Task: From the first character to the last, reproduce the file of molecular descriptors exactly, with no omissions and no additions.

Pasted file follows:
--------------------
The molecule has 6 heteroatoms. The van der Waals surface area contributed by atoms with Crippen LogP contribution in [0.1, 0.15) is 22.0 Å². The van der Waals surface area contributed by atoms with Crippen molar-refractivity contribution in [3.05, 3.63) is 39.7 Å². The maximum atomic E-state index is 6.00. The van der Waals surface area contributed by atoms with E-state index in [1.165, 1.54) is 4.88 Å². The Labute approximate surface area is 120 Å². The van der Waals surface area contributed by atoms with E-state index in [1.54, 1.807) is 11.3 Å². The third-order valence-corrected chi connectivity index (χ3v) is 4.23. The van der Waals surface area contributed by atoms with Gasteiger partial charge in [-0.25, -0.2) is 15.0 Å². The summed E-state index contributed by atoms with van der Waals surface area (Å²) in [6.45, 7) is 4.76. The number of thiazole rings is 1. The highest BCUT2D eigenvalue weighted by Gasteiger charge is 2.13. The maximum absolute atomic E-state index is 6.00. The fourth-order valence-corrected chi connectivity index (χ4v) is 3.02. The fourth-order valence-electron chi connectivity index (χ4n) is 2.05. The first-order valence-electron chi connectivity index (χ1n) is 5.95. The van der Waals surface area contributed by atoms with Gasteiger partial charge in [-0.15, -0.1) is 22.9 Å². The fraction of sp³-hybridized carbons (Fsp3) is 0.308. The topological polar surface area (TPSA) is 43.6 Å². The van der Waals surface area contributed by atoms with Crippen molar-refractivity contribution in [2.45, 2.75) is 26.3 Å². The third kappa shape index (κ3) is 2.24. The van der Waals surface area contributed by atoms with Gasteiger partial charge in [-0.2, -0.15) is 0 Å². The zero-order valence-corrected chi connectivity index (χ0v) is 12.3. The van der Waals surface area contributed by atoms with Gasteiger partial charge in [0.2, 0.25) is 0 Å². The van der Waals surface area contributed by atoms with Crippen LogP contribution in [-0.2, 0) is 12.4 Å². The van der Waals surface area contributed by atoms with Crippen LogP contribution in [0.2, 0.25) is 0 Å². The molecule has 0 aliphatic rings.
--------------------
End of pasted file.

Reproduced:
The molecule has 6 heteroatoms. The van der Waals surface area contributed by atoms with Crippen LogP contribution in [0.1, 0.15) is 22.0 Å². The van der Waals surface area contributed by atoms with Crippen molar-refractivity contribution in [3.05, 3.63) is 39.7 Å². The maximum atomic E-state index is 6.00. The van der Waals surface area contributed by atoms with E-state index in [1.165, 1.54) is 4.88 Å². The Labute approximate surface area is 120 Å². The van der Waals surface area contributed by atoms with E-state index in [1.54, 1.807) is 11.3 Å². The third-order valence-corrected chi connectivity index (χ3v) is 4.23. The van der Waals surface area contributed by atoms with Gasteiger partial charge in [-0.25, -0.2) is 15.0 Å². The summed E-state index contributed by atoms with van der Waals surface area (Å²) in [6.45, 7) is 4.76. The number of thiazole rings is 1. The highest BCUT2D eigenvalue weighted by Gasteiger charge is 2.13. The maximum absolute atomic E-state index is 6.00. The fourth-order valence-corrected chi connectivity index (χ4v) is 3.02. The fourth-order valence-electron chi connectivity index (χ4n) is 2.05. The first-order valence-electron chi connectivity index (χ1n) is 5.95. The van der Waals surface area contributed by atoms with Gasteiger partial charge in [-0.15, -0.1) is 22.9 Å². The fraction of sp³-hybridized carbons (Fsp3) is 0.308. The topological polar surface area (TPSA) is 43.6 Å². The van der Waals surface area contributed by atoms with Crippen molar-refractivity contribution in [2.45, 2.75) is 26.3 Å². The third kappa shape index (κ3) is 2.24. The van der Waals surface area contributed by atoms with Gasteiger partial charge in [-0.2, -0.15) is 0 Å². The zero-order valence-corrected chi connectivity index (χ0v) is 12.3. The van der Waals surface area contributed by atoms with Gasteiger partial charge in [0.2, 0.25) is 0 Å². The van der Waals surface area contributed by atoms with Crippen LogP contribution in [-0.2, 0) is 12.4 Å². The van der Waals surface area contributed by atoms with Crippen LogP contribution in [0.2, 0.25) is 0 Å². The molecule has 0 aliphatic rings.